The New Arab Logo

Breaking News
Russia, Iran, Turkey agree to advance peace in Syria Open in fullscreen

The New Arab

Russia, Iran, Turkey agree to advance peace in Syria

Russia, Turkey and Iran met to discuss a political settlement in Syria. [Getty]

Date of publication: 23 November, 2017

Share this page:
  • 0

  • twitter
The leaders of Russia, Turkey and Iran met on Wednesday to discuss ways to advance a political settlement in Syria as Syrian opposition groups met in Saudi Arabia.
The leaders of Russia, Turkey and Iran met on Wednesday to discuss ways to advance a political settlement in Syria as Syrian opposition groups met in Saudi Arabia to form a unified front ahead of peace talks in Geneva.

Bashar al-Assad had made a surprise visit to Russia late Monday for talks with Putin which the Kremlin said were intended to lay the groundwork for the trilateral meeting in Sochi on Wednesday.

Speaking after the three-way talks, Putin said that the Syrian regime leader pledged to conduct constitutional reforms and hold new elections under UN supervision.

In a joint statement after the talks, Putin, Iranian President Hassan Rouhani and Turkish President Recep Tayyip Erdogan emphasized the need for all parties in the Syrian conflict to release all prisoners and hostages, hand over bodies and search for those missing to help create conditions for lasting cease-fire and the launch of political talks.

Putin noted that a political settlement would require concessions from all sides, including Bashar Assad's government.

"We have reached a consensus on helping the transition to an inclusive, free, fair and transparent political process that will be carried out under the leadership and ownership of the Syrian people," Erdogan said.

The meeting comes as Ankara, Moscow and Tehran cooperate with increasing intensity on ending the six-year civil war in Syria, despite Turkey still officially being on an opposite side of the Syria conflict from Russia and Iran, which are key Assad backers.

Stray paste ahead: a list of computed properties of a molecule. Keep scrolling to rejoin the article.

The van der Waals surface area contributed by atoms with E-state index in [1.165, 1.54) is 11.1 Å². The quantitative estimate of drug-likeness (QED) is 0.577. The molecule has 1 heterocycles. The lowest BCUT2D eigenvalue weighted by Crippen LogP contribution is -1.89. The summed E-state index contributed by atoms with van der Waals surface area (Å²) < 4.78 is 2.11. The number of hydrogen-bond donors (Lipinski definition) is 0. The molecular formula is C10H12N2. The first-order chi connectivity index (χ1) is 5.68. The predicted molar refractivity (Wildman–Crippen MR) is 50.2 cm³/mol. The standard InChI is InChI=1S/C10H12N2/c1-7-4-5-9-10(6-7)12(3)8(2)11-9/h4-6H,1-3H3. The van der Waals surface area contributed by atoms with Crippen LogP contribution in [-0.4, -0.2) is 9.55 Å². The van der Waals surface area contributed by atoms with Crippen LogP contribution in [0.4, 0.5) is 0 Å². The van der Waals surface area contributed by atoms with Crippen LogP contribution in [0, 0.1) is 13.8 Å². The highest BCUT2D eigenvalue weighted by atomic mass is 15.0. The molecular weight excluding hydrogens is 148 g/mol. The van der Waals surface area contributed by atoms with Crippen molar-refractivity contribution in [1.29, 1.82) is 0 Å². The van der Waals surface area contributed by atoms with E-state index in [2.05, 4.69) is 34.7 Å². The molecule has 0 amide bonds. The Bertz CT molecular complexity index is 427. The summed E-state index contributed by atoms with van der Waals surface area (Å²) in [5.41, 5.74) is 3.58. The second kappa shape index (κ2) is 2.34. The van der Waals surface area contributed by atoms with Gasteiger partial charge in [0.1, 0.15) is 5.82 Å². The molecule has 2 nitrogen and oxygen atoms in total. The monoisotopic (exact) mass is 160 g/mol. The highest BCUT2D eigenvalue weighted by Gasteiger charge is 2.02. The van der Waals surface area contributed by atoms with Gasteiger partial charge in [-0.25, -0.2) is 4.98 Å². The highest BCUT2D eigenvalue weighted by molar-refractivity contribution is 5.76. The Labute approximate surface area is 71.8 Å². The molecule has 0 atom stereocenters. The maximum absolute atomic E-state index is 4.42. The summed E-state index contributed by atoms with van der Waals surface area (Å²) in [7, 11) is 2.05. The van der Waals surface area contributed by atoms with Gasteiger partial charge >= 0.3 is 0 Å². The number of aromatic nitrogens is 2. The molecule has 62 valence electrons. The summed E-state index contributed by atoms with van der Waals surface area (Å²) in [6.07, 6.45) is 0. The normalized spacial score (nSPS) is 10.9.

They have sponsored several rounds of talks between the Syrian regime and the opposition in Astana, Kazakhstan and helped broker four so-called "de-escalation" zones across the country.

Syrian opposition meet in Riyadh

Meanwhile, the UN envoy for Syria, Staffan de Mistura, spoke at the opening of a three-day gathering of the Syrian opposition in Riyadh, where various opposition groups are expected to come up with a unified delegation and a vision for the 28 November Geneva talks.

De Mistura said he planned to have two rounds of talks in Geneva in December. He is set to travel to Moscow later this week.

"It is our common interest that today, you elect the best and most inclusive team among yourselves," de Mistura said. "A strong, unified team is a creative partner in Geneva and we need that".

The Riyadh meeting, however, has already been marred with disagreements.

The fragmented opposition is divided by visions of a future role for the Assad, the length of a transitional period as well as the constitution that will see the country move toward elections.

Around 30 various opposition delegations are attending the meeting.

Saudi Foreign Minister Adel al-Jubeir said in opening remarks that the opposition meeting comes amid international consensus to reach a resolution.

"There is no resolution to the crisis without Syrian consensus that achieves the demands of the Syrian people and ends their suffering," al-Jubeir said, adding that a resolution must be based on UN resolutions.

Russia, which has welcomed the Saudi efforts to unify the opposition, will also be hosting a meeting in Sochi that’s expected to bring the opposition and Syrian government together in early December.

Russia, Turkey and Iran have pledged to help the success of that meeting.

Putin, whose military intervention in the war saved Assad's government from imminent defeat, called US President Donald Trump, Saudi King Salman, Israeli Prime Minister Binyamin Netanyahu and Egyptian President Abdel-Fattah al-Sisi on Tuesday to brief them on his talks with Assad and coordinate the planned peace efforts.

The New ArabComments

Most Popular

Most Popular

    Read More